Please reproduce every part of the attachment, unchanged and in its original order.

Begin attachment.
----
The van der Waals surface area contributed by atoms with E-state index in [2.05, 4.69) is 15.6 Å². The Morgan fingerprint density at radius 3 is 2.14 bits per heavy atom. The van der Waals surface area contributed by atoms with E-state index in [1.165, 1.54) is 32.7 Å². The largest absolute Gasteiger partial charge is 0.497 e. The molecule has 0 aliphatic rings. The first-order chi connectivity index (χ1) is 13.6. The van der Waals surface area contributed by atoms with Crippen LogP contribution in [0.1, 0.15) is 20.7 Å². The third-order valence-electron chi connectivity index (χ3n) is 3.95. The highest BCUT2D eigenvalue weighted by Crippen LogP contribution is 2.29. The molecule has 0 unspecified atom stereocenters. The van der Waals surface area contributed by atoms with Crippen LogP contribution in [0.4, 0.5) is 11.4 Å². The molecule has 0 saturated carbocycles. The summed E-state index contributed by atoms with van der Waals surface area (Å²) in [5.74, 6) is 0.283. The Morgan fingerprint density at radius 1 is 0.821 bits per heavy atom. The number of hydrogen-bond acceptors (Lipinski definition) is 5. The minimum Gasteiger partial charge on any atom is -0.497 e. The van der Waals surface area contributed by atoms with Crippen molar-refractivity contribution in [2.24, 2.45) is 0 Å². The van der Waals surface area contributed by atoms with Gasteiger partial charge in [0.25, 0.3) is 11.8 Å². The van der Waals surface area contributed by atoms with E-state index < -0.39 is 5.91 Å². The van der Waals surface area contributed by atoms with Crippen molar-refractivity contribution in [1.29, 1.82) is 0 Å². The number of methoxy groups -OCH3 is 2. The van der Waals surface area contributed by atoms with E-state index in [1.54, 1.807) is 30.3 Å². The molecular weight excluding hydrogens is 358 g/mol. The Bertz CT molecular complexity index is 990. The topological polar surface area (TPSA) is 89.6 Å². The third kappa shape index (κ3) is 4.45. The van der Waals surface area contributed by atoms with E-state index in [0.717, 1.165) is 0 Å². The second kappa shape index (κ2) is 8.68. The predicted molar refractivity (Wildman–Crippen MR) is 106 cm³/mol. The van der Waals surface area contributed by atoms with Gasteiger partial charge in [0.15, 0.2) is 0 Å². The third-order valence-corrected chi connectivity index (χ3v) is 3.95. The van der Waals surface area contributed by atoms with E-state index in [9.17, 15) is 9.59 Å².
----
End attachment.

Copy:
The van der Waals surface area contributed by atoms with E-state index in [2.05, 4.69) is 15.6 Å². The Morgan fingerprint density at radius 3 is 2.14 bits per heavy atom. The van der Waals surface area contributed by atoms with E-state index in [1.165, 1.54) is 32.7 Å². The largest absolute Gasteiger partial charge is 0.497 e. The molecule has 0 aliphatic rings. The first-order chi connectivity index (χ1) is 13.6. The van der Waals surface area contributed by atoms with Crippen LogP contribution in [0.1, 0.15) is 20.7 Å². The third-order valence-electron chi connectivity index (χ3n) is 3.95. The highest BCUT2D eigenvalue weighted by Crippen LogP contribution is 2.29. The molecule has 0 unspecified atom stereocenters. The van der Waals surface area contributed by atoms with Crippen LogP contribution in [0.4, 0.5) is 11.4 Å². The molecule has 0 saturated carbocycles. The summed E-state index contributed by atoms with van der Waals surface area (Å²) in [5.74, 6) is 0.283. The Morgan fingerprint density at radius 1 is 0.821 bits per heavy atom. The number of hydrogen-bond acceptors (Lipinski definition) is 5. The minimum Gasteiger partial charge on any atom is -0.497 e. The van der Waals surface area contributed by atoms with Crippen molar-refractivity contribution in [2.24, 2.45) is 0 Å². The van der Waals surface area contributed by atoms with Gasteiger partial charge in [0.25, 0.3) is 11.8 Å². The van der Waals surface area contributed by atoms with E-state index < -0.39 is 5.91 Å². The van der Waals surface area contributed by atoms with Crippen molar-refractivity contribution in [1.29, 1.82) is 0 Å². The number of methoxy groups -OCH3 is 2. The van der Waals surface area contributed by atoms with E-state index in [1.54, 1.807) is 30.3 Å². The molecular weight excluding hydrogens is 358 g/mol. The Bertz CT molecular complexity index is 990. The topological polar surface area (TPSA) is 89.6 Å². The third kappa shape index (κ3) is 4.45. The van der Waals surface area contributed by atoms with E-state index in [0.717, 1.165) is 0 Å². The second kappa shape index (κ2) is 8.68. The predicted molar refractivity (Wildman–Crippen MR) is 106 cm³/mol. The van der Waals surface area contributed by atoms with Gasteiger partial charge in [0.15, 0.2) is 0 Å². The third-order valence-corrected chi connectivity index (χ3v) is 3.95. The van der Waals surface area contributed by atoms with E-state index in [9.17, 15) is 9.59 Å².